SheepWars

AaronMonday, October 31st 2016

SheepWars

A realtime multiplayer game created using HTML5, Javascript and Node.js

Sheepwars

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Gameplay

You play as a sheep on either the Red or Blue team, your objective is to capture the opposing teams flag 10 times before the timer runs out and to prevent them from capturing yours.

Power-ups

At regular intervals throughout the match power-up crates will drop, pick one of these up and it'll give you super speed, more health or a better weapon.

Controls

Desktop

  • Move with W, A, S, D
  • Aim with the mouse
  • Click to fire (You can fire in any direction)

Mobile

  • Touch and drag to move
  • Tap the fire button to shoot

How it works

Multiplayer (Networking)

Client, Server Communication diagram Websockets (Socket.Io) communicate all player input, in the diagram above player movements are sent to the server. The server then sends all movements to the client.

Input

Processing player inputs on the server ensures that players cannot cheat by moving their character directly or by falsely informing the server that they have killed a player. This does however mean that all your inputs must be sent to the server, processed and the resulting update sent back to the client before anything can happen on screen (60 times a second). This is not a problem with fast internet connections, but with slower connections or connections with high latency this can make the game difficult to play.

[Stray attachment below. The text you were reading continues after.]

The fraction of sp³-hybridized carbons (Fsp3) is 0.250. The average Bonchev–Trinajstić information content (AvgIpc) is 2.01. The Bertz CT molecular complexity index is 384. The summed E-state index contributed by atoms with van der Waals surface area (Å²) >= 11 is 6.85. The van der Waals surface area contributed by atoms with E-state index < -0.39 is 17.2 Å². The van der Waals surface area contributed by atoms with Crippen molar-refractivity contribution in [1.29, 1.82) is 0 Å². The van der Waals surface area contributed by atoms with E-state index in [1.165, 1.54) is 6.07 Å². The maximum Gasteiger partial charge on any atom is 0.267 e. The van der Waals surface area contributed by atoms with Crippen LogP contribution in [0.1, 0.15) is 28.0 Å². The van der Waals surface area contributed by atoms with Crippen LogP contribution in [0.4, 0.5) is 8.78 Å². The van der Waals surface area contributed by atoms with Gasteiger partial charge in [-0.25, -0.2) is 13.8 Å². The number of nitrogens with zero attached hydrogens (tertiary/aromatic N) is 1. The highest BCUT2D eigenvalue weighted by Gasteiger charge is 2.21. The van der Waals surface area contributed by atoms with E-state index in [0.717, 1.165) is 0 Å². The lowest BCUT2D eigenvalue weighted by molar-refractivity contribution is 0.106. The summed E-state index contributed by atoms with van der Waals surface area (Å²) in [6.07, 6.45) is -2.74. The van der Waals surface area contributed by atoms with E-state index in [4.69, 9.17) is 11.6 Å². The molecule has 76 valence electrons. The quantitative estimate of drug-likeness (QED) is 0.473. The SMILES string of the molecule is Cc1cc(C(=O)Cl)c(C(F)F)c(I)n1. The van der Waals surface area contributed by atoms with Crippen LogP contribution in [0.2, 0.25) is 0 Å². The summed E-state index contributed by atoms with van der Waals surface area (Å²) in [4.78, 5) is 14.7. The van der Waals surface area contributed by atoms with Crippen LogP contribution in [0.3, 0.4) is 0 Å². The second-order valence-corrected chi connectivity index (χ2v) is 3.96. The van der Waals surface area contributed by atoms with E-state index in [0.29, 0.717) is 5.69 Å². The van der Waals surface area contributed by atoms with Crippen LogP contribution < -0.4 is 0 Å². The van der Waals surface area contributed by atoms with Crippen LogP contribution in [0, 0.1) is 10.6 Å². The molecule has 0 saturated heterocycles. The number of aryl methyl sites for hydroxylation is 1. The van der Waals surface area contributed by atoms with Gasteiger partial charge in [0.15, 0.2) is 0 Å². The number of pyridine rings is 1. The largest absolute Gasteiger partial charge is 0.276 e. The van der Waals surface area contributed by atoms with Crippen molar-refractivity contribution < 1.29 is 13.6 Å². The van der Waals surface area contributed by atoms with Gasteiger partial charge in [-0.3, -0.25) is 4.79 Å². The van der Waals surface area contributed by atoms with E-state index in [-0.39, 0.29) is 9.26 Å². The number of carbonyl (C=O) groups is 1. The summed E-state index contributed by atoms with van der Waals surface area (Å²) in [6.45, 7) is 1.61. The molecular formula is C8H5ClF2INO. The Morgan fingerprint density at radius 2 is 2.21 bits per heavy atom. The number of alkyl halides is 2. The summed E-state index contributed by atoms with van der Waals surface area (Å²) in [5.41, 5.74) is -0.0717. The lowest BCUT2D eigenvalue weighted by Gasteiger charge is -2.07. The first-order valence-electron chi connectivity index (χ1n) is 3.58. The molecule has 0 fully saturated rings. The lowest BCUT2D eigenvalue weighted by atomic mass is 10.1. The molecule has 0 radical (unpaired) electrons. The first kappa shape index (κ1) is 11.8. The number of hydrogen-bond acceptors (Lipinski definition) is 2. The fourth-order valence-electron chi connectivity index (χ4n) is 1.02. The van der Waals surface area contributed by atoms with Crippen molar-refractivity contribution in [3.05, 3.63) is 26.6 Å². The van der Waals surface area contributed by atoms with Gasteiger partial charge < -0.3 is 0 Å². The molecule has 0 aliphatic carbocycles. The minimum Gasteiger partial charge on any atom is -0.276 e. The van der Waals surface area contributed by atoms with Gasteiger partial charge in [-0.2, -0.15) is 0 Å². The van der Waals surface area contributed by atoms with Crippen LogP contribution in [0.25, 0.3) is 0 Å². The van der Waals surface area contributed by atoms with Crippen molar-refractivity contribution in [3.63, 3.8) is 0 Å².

Mobile input

Mobile input screenshot On mobile an alternative touch friendly overlay is presented to the user.

Physics

Physics runs on the server using p2.js, this ensures that all clients show the same representaion of the world at the same time. Essentially the clients simply render what they are sent. This allows collision calculations between projectiles and players to be very accurate, at the cost of increased bandwidth requirements.

Rendering

Using the PIXI.js library, combined with the particle effects library pixi-particles to render to a HTML5 canvas element or WebGL depending on browser support allows us to create amazing effects and highly dynamic environments.

Levels

Using JSON files that store the intial positions of all level items and their behaviours allows us to load different levels by changing the loaded JSON file. The following items are currently supported:

  • Crates
  • Floors
  • Spawn locations
  • Available powerups
  • Background
  • Flag locations
  • Hazard areas

Limitations

Games over websockets

Using websockets for online gaming is not ideal as they use TCP which means you need a low latency connection with limited packet loss otherwise you'll start to see freezes followed by a kind of fast forwarding effect, this is caused by the way TCP works if one packet is dropped all other received packets are held until the dropped packet can be re-transmitted.

TCP lost packet diagram

A better solution would be to use UDP however at present UDP is not supported in web browsers. It is however supported by node.js, electron and nwjs. In UDP packets are not ordered or retransmitted if there is a lost packet you have to handle it yourself as shown below:

UDP lost packet diagram

This is well suited to games and videos because if a packet is lost by the time it can be retransmitted the data it contained is probably out of date. In these situations its best to just wait for the next packet.